Virtuoso pianists are often said to have a  "good touch." Something in the way they stroke each key creates a warmth of tone. The piano keys are not pounded, they are caressed.

I think we modern-device users are developing a skill we could use elsewhere, if we chose. I think we should all learn to play the piano.

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Wednesday, February 5, 2014

Out of the Woods

I just finished reading Lynn Darling's Out of the Woods: A Memoir of Wayfinding, a book about discovering a sense of direction in midlife.

When her daughter left for college, Darling moved to an off-the-grid house near Woodstock, Vermont. The woods were cool and inviting, a place to sort herself out. But Darling always became lost in them. So she took a survival course, learned to use a compass, acquired a topographical map. She found landmarks, charted distances from her house to a neighbor's. Gradually she learned the nuances of wayfinding, when to trust herself and when to trust the map:

"Maps, I know now, are not static. Walk in a place long enough and you see all the mistakes that have yet to be corrected, the disconnect between the three-dimensional reality on which you walk and its two-dimensional representation. Walk in a place long enough and even the most accurate maps fail to represent what is actually there."

As I read her book — on my Kindle — I pondered my own wanderings, the paths I'm following and the ones I am not. I thought about how important it is to stay limber as we grow older, to keep pushing ourselves in directions we have not gone before.

It took three-quarters of the book, but I finally performed my own little bit of technological wayfinding: I learned how to highlight the passages I enjoyed so I could find them later. A small achievement, but an achievement just the same. So, courtesy of Kindle's "highlight" feature, here's Darling again:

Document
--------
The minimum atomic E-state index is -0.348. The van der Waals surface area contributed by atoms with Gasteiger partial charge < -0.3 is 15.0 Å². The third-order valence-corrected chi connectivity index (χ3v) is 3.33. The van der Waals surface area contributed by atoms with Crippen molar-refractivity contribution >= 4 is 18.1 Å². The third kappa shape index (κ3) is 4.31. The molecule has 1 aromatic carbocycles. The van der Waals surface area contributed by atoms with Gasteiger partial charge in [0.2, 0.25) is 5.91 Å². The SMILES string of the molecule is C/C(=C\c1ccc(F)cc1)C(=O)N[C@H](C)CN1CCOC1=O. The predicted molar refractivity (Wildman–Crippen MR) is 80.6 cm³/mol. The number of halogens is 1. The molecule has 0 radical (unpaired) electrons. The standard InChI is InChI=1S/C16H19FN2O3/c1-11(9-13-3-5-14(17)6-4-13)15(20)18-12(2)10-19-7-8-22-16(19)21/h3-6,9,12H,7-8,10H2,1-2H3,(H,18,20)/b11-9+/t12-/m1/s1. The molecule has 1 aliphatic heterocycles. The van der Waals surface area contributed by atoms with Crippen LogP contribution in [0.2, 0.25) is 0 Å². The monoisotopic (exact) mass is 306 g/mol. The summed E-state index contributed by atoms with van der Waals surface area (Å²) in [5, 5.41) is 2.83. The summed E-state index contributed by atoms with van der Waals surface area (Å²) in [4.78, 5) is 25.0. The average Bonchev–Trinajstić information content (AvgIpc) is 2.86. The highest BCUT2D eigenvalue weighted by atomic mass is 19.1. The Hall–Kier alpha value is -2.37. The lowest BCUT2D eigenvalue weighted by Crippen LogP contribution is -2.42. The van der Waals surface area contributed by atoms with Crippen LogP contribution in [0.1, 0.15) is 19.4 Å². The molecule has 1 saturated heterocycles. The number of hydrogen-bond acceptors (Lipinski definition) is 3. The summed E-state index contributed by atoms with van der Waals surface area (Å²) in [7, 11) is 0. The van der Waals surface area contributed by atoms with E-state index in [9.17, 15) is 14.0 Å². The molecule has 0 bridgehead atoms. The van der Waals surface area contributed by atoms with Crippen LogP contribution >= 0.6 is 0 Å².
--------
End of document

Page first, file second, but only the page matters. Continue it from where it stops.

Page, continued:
"Getting older is largely a matter of getting over yourself, of stepping out of your own way, the better to see the world through a wider lens than the narrow preoccupations of self had ever provided.
I wasn't any of the things I had strived to be, or tried to escape. I was just a walker in the woods, who had learned a thing or two perhaps about finding her way, one who would get lost again and again."

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Tuesday, February 4, 2014

The Trellis

The roses are gone but the trellis remains.

It's the order within the chaos. The frame inside the thicket. The brown beneath the green.

It's a glimpse into the essential order of things.

Summer obscures the trellis. Winter bares it, softens it, gives us a chance to admire it, too.

Monday, February 3, 2014

Snow in Kentucky

Weather forecasts told us the rain would freeze, that sleet and snow would fall, so in anticipation of being sidelined today, I went for a jog yesterday in what I thought was light rain.

Not for long. As I ran, the rain grew heavier and colder, it took on substance. It didn't hollow out so much as beef up. It meant business.

This was not January's fluffy stuff. This snow has clung and settled. It has hemmed me in — at least for the morning.

But afternoon is almost here.


Saturday, February 1, 2014

Coverup Redux

A postscript to "The Coverup" below.

Last night I covered my Dad, who's in the hospital. I thought of all the times he covered me.

I thought about how life comes full circle, and how, even in the sad times, there's a fullness to it. Something deeper than joy or sorrow.